South Korea’s venture into cutting-edge tank production has not been without growing pains. It was reported last year that South Korea outfitted its third K2 batch with a German transmission system, despite Seoul’s longstanding efforts to transition to an indigenous supply chain. In the 2010s, concerns over the reliability of a domestically-made transmission system slowed the pace of K2 deliveries to South Korea’s Armed Forces. 

Transmission system woes have also cast a pall over Seoul’s ambitious export plans. South Korea has aggressively staked out a market share for the K2, starting with a 2008 technology transfer and design assistance agreement with Turkey. The deal, worth $540 million, faced an uncertain fate following engine and transmission system-related delays. Nevertheless, the K2 continues to attract foreign interest—Warsaw announced that it had entered into negotiations with Hyundai for a K2 licensed production deal, while the Norwegian Army is currently deciding whether to sign a contract for the K2 or Germany’s Leopard 2A7V.  

At $8.5 million per model, the K2 is widely regarded as the most expensive currently-serving tank in the world. Still, the Black Panther arguably provides meaningful performance value for its price, and—with the notable exception of the T-14 Armata—is not terribly out of step with the costs of other fourth-generation MBTs. It remains to be seen whether or not South Korea’s big-ticket bet on next-generation tank technology pays off militarily and financially, but one thing is clear: the K2 is one of the most capable MBTs in service today.  

Mark Episkopos is a national security reporter for the National Interest. 

This article first appeared earlier in 2021 and is being republished due to reader interest.

Image: Wikipedia.

Need for Speed: Naval Warfare Demands Fast-Paced Technologies

The National Interest - Tue, 16/11/2021 - 07:00

Kris Osborn

U.S. Navy Lasers, Americas

It's like what CNO Adm. Michael Gilday said: "Speed matters." 

Here's What You Need to Remember: Also, lasers could, in some instances, enable surface warships to encroach on enemy positions given that deck-mounted guns could be supplemented by laser weapons capable of attacking at the speed of light and pinpointing narrow target areas with precision-guidance technology.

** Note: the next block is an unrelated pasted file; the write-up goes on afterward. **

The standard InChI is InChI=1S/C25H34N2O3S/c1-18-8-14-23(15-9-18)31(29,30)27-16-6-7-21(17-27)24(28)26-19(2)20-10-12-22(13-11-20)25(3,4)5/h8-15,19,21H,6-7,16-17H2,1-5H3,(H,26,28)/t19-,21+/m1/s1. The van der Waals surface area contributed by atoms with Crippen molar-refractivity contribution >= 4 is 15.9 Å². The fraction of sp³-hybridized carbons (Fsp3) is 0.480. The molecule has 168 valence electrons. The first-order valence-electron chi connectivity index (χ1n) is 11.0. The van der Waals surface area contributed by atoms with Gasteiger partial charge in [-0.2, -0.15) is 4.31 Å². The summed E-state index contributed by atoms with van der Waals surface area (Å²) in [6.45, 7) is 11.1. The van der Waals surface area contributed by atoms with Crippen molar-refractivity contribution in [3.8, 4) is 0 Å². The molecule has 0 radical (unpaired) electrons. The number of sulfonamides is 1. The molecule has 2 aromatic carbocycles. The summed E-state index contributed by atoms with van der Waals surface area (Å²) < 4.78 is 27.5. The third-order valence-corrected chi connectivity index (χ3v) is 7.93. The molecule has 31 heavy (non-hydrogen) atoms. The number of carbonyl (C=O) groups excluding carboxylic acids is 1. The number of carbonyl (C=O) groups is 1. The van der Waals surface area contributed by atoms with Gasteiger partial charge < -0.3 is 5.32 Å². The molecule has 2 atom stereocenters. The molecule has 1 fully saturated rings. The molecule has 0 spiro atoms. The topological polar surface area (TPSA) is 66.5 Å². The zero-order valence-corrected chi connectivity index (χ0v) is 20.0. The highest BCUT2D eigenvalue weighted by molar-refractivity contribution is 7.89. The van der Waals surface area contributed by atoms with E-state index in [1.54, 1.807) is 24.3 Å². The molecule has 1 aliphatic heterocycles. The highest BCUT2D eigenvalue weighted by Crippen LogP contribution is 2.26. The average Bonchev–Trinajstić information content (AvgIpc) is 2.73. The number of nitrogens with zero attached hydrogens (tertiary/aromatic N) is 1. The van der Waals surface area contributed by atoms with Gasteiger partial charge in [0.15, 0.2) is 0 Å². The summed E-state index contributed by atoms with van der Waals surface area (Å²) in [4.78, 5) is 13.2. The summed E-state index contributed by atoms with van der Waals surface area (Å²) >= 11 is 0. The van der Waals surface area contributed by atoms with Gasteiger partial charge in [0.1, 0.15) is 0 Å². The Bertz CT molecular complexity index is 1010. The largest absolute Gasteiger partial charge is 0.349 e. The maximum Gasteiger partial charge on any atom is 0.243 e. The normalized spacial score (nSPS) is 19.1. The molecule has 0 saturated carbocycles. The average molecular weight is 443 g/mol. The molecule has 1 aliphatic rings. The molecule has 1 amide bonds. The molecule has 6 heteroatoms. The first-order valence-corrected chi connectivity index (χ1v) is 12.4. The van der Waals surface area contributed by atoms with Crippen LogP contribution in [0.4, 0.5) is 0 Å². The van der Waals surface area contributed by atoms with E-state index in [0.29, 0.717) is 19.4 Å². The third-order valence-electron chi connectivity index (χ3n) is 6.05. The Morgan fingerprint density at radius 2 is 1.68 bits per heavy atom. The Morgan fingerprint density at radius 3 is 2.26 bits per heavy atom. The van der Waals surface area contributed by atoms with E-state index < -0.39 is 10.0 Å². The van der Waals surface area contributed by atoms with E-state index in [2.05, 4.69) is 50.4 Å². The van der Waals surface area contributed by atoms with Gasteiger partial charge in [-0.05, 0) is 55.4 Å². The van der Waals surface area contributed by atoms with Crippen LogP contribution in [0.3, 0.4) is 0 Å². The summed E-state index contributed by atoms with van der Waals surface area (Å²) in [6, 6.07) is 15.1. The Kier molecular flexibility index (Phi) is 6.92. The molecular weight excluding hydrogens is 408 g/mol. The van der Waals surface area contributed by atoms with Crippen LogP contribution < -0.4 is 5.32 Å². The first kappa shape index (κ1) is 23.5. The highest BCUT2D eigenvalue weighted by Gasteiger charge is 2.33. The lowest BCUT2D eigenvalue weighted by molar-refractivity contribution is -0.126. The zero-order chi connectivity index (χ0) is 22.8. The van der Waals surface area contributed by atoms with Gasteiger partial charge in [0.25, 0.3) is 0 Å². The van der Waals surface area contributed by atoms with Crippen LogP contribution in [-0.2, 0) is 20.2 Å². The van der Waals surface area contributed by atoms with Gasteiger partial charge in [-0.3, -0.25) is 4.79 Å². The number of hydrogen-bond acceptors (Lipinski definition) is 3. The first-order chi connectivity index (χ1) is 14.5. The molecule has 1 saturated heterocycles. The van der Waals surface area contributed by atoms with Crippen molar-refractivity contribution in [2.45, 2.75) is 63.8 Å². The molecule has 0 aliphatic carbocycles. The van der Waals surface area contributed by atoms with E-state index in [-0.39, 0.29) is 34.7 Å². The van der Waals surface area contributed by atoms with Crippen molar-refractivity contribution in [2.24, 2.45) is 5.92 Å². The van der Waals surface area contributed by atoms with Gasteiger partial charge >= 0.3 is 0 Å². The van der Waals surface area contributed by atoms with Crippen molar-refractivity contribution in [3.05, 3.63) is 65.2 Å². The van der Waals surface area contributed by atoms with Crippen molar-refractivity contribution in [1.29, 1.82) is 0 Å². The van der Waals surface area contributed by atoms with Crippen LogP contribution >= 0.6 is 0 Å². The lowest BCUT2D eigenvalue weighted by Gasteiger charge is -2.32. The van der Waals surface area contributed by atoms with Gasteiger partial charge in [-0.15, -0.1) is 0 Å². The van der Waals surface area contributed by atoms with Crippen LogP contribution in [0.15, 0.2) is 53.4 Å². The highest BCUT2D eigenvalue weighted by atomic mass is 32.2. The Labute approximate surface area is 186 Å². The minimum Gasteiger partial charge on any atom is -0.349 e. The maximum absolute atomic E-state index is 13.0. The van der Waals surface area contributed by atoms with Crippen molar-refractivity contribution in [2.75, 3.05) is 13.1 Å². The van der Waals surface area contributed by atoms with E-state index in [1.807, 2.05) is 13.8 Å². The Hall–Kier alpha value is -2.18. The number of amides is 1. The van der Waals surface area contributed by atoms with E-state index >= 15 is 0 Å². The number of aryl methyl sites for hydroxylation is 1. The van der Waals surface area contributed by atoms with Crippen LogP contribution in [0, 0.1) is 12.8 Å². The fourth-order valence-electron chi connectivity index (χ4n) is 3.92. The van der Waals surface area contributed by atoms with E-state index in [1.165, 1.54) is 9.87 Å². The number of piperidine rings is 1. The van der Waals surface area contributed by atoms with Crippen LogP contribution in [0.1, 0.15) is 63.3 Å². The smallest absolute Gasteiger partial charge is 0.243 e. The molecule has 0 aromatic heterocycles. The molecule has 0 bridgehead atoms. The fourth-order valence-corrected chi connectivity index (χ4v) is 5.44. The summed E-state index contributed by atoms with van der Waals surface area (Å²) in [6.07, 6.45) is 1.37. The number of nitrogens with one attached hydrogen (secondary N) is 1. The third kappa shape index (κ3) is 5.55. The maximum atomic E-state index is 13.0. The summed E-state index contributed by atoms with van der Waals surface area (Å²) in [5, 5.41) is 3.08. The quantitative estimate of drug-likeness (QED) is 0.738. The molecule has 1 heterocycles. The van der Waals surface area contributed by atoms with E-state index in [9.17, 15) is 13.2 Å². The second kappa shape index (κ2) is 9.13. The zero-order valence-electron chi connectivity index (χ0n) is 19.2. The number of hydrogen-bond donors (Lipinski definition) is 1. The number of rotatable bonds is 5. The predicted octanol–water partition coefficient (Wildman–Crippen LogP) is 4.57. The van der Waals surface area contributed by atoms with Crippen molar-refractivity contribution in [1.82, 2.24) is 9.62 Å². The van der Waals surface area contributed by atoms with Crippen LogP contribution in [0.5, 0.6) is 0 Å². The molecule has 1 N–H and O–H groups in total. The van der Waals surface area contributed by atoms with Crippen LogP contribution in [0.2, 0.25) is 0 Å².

The Navy is moving quickly to arm its growing fleet of destroyers with a variety of scalable, high-powered lasers intended to incinerate enemy drones, helicopters and fixed-wing targets. These destroyers will intercept incoming anti-ship missiles and even perform surveillance optics and targeting for ship-mounted weapons systems. 

Ship-fired lasers can introduce an entirely new, and highly impactful, tactical advantage to U.S. Navy warship offensive and defensive operations. Of course, they cost less than expensive interceptor missiles but they are also inherently scalable, meaning they can be tailored to either disable or destroy targets. 

Should an incoming enemy anti-ship missile be traveling over heavily trafficked ocean areas, then a kinetic “explosion” dispersing fragments would likely cause civilian casualties. A laser weapon, however, can simply incinerate the target with much less fragmentation and explosive “energetics.” 

The Navy is integrating on its ships a laser system called HELIOS, an acronym that stands for High-Energy Laser with Optical-dazzler and Surveillance. It has added the system to DDG-51 destroyers, which can use the offensive and defensive weapons capability. Lasers like HELIOS provide these destroyers with a substantial optical component, meaning they can act as a sensor to track targets and help with necessary surveillance missions. Also, lasers could, in some instances, enable surface warships to encroach on enemy positions given that deck-mounted guns could be supplemented by laser weapons capable of attacking at the speed of light and pinpointing narrow target areas with precision-guidance technology.